The port also is remodeling a 30,000-square-foot office and research and development space rented by Bruker Elemental. The remodel of the 23-year-old building at 415 N. Quay St. is expected to cost about $800,000.

The port is also putting $650,000 toward redeveloping Vista Field Airport, with the intention of buying a hangar from businessman Mike Shannon as part of the closure and beginning in-depth planning for the site.

Clover Island will see about $600,000 in improvements to the boat launch, including adding restrooms, a wash down area, trailer parking, security lighting and landscaping, Peterson said.

Port officials also intend to put about $49,000 into planning for the former Tri-City Raceway near West Richland to determine the potential cost of site improvements for a wine-related development.

Port of Pasco

Four of the Port of Pasco's top capital projects in its $30.7 million capital budget next year will benefit the Tri-Cities Airport in Pasco.

Construction on the terminal remodel is expected to begin next year, with about $9.9 million of the project's total cost spent in 2014, said Randy Hayden, the port's deputy executive director. The port is using a variety of airport-related funding sources to pay for the project.

Also, taxiway D will be realigned in a $10.4 million project paid for by an FAA grant, he said.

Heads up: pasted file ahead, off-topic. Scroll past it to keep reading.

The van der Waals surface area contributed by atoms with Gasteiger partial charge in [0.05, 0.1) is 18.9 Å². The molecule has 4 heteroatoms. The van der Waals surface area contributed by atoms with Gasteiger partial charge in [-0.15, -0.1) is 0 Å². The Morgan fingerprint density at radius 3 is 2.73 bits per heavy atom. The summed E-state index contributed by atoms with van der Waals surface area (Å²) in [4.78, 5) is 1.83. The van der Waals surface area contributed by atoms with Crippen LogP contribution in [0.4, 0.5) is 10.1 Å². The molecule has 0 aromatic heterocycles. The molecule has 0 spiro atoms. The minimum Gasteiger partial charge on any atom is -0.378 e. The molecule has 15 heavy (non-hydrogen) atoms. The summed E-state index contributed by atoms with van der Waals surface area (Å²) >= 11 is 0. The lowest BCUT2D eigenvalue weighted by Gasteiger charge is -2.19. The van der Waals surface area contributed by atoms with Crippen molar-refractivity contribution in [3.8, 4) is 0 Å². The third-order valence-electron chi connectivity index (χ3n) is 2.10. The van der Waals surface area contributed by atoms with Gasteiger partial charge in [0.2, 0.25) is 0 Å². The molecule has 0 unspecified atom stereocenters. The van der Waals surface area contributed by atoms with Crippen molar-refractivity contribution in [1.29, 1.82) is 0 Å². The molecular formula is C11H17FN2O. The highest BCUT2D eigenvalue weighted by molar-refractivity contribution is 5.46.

The FAA's Very High Frequency Omnidirectional Range, or VOR, radio beacon will be relocated next year. Officials said it's necessary for the terminal expansion. The $4.8 million project will be paid for using an FAA grant and passenger facility charges from airline tickets, Hayden said.

The port is also spending $1 million to work with the city of Pasco and Columbia Basin College to widen Argent Road from two lanes to a five-lane landscaped boulevard, Hayden said.

Also on the port's to-do list is buying the PFC Wagenaar Army Reserve Center using $250,000 from the port's general fund. The 17,000-square-foot building will be added to the Osprey Pointe Business Park and be available for lease, Hayden said.

Port of Walla Walla

Port of Walla Walla capital projects that will benefit the Burbank area include adding sewer and water infrastructure to the Burbank Business Park and rail extensions at the Dodd Road Business Park, said Jim Kuntz, the port's executive director.

Work will be done next year to connect the Burbank Business Park to the city of Pasco's sewer system. That involves drilling and installing a sewage line under the Snake River. The goal is to spur economic development by offering city sewer rather than septic systems.

About $3 million of the $4.7 million needed for the project in 2014 will come from state grants, according to port documents.

At Dodd Road Business Park, about $2.4 million will be spent for rail improvements, most of it covered by state grants, according to port documents.

The port is extending existing rail to the recently opened Railex Wine Services and creating parallel tracks to help the company stack and store the additional produce rail cars, officials have said.

-- To submit business news, go to bit.ly/bizformtch.

-- Kristi Pihl: 582-1512; kpihl@tricityherald.com